Sunday, May 24, 2009

Breaking Writer’s Block, Part 1: Read

Have you ever sat at your writing desk wasting time instead of moving your fingers forward on the keyboard? This problem plagues even the strongest writers. The difference between the seasoned and novice writer, however, is in knowing what to do when writer’s block comes knocking on their door. The next dozen posts of WORDS ON THE LINE will feature tips on breaking writer’s block.

Here’s a first suggestion. The next time you’re pulling the hair out of your head, fingers paralyzed, unable to create the next word, try reading. Pick up a book by a favorite author, or browse a magazine or newspaper—anything—to connect yourself to language. The ideas you’ll get from reading may prove the perfect transition to your writing task. We are constantly associating ideas from one area of interest to another. For instance, you may be struggling over a how to best present an argument in favor of a controversial course of action for your business. Opening a passage by an admired writer—especially one in a discipline similar to yours—might just give you the inspiration you need. Or say you can’t turn a phrase the way you’d like. Shifting gears by thumbing through an interesting essay or op-ed piece might give you what you’re looking for: focused, artful, powerful, sentences.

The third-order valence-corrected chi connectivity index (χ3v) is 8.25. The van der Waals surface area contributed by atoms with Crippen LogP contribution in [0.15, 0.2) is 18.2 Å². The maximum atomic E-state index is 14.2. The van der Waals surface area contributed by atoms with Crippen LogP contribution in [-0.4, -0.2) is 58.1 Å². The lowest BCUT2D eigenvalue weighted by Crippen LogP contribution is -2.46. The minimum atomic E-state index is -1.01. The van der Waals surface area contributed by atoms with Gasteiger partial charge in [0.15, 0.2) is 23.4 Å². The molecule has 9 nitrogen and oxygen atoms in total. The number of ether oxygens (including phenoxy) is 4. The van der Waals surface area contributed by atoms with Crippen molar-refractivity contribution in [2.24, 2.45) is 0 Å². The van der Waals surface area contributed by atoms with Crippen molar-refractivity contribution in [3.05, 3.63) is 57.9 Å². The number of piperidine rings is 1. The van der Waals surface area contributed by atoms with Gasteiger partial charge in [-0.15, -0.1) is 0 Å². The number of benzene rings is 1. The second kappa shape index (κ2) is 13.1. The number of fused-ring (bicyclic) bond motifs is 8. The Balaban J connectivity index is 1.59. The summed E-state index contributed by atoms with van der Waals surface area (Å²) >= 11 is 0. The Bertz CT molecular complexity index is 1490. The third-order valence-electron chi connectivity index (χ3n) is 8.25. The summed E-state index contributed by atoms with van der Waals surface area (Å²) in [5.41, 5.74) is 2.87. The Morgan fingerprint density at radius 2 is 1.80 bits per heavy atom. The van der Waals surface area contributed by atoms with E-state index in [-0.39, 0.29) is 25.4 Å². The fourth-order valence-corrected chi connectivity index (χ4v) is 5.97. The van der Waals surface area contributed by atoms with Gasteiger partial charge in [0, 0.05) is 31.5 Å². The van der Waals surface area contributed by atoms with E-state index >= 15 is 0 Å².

To be a good reader you do not have to be a good writer, but to be good writer you have to be a good reader as well. Reading keeps you in the language groove.

Here are links to books on writing by Philip Vassallo: